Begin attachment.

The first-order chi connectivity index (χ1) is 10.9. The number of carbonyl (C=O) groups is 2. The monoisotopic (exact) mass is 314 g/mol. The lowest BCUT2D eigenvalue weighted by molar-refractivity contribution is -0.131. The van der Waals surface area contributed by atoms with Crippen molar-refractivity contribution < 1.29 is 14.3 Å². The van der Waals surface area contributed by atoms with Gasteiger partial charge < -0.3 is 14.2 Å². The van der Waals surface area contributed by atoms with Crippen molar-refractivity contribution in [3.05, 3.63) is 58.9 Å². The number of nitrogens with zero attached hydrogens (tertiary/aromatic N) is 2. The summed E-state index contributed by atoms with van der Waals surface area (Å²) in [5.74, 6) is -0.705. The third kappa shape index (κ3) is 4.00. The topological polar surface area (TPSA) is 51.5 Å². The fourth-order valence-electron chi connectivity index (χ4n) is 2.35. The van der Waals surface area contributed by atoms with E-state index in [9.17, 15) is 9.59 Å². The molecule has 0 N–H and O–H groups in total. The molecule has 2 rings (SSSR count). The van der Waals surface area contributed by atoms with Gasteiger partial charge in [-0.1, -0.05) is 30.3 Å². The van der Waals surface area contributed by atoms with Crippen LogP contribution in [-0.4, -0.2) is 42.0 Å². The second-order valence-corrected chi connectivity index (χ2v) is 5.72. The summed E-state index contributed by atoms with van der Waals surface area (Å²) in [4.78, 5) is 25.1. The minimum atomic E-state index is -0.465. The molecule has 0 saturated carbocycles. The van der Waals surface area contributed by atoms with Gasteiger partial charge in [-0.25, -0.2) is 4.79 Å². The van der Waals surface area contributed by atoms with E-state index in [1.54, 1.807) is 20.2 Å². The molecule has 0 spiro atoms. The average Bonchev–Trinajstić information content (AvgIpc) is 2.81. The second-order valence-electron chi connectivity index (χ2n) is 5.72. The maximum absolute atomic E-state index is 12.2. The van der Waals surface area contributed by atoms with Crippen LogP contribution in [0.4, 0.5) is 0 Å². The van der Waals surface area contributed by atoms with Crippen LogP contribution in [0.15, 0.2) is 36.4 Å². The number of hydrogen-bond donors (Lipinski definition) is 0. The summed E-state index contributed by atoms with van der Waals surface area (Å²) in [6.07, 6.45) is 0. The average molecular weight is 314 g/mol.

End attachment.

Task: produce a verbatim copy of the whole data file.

The first-order chi connectivity index (χ1) is 10.9. The number of carbonyl (C=O) groups is 2. The monoisotopic (exact) mass is 314 g/mol. The lowest BCUT2D eigenvalue weighted by molar-refractivity contribution is -0.131. The van der Waals surface area contributed by atoms with Crippen molar-refractivity contribution < 1.29 is 14.3 Å². The van der Waals surface area contributed by atoms with Gasteiger partial charge < -0.3 is 14.2 Å². The van der Waals surface area contributed by atoms with Crippen molar-refractivity contribution in [3.05, 3.63) is 58.9 Å². The number of nitrogens with zero attached hydrogens (tertiary/aromatic N) is 2. The summed E-state index contributed by atoms with van der Waals surface area (Å²) in [5.74, 6) is -0.705. The third kappa shape index (κ3) is 4.00. The topological polar surface area (TPSA) is 51.5 Å². The fourth-order valence-electron chi connectivity index (χ4n) is 2.35. The van der Waals surface area contributed by atoms with E-state index in [9.17, 15) is 9.59 Å². The molecule has 0 N–H and O–H groups in total. The molecule has 2 rings (SSSR count). The van der Waals surface area contributed by atoms with Gasteiger partial charge in [-0.1, -0.05) is 30.3 Å². The van der Waals surface area contributed by atoms with Crippen LogP contribution in [-0.4, -0.2) is 42.0 Å². The second-order valence-corrected chi connectivity index (χ2v) is 5.72. The summed E-state index contributed by atoms with van der Waals surface area (Å²) in [4.78, 5) is 25.1. The minimum atomic E-state index is -0.465. The molecule has 0 saturated carbocycles. The van der Waals surface area contributed by atoms with Gasteiger partial charge in [-0.25, -0.2) is 4.79 Å². The van der Waals surface area contributed by atoms with E-state index in [1.54, 1.807) is 20.2 Å². The molecule has 0 spiro atoms. The average Bonchev–Trinajstić information content (AvgIpc) is 2.81. The second-order valence-electron chi connectivity index (χ2n) is 5.72. The maximum absolute atomic E-state index is 12.2. The van der Waals surface area contributed by atoms with Crippen LogP contribution in [0.4, 0.5) is 0 Å². The van der Waals surface area contributed by atoms with Crippen LogP contribution in [0.15, 0.2) is 36.4 Å². The number of hydrogen-bond donors (Lipinski definition) is 0. The summed E-state index contributed by atoms with van der Waals surface area (Å²) in [6.07, 6.45) is 0. The average molecular weight is 314 g/mol.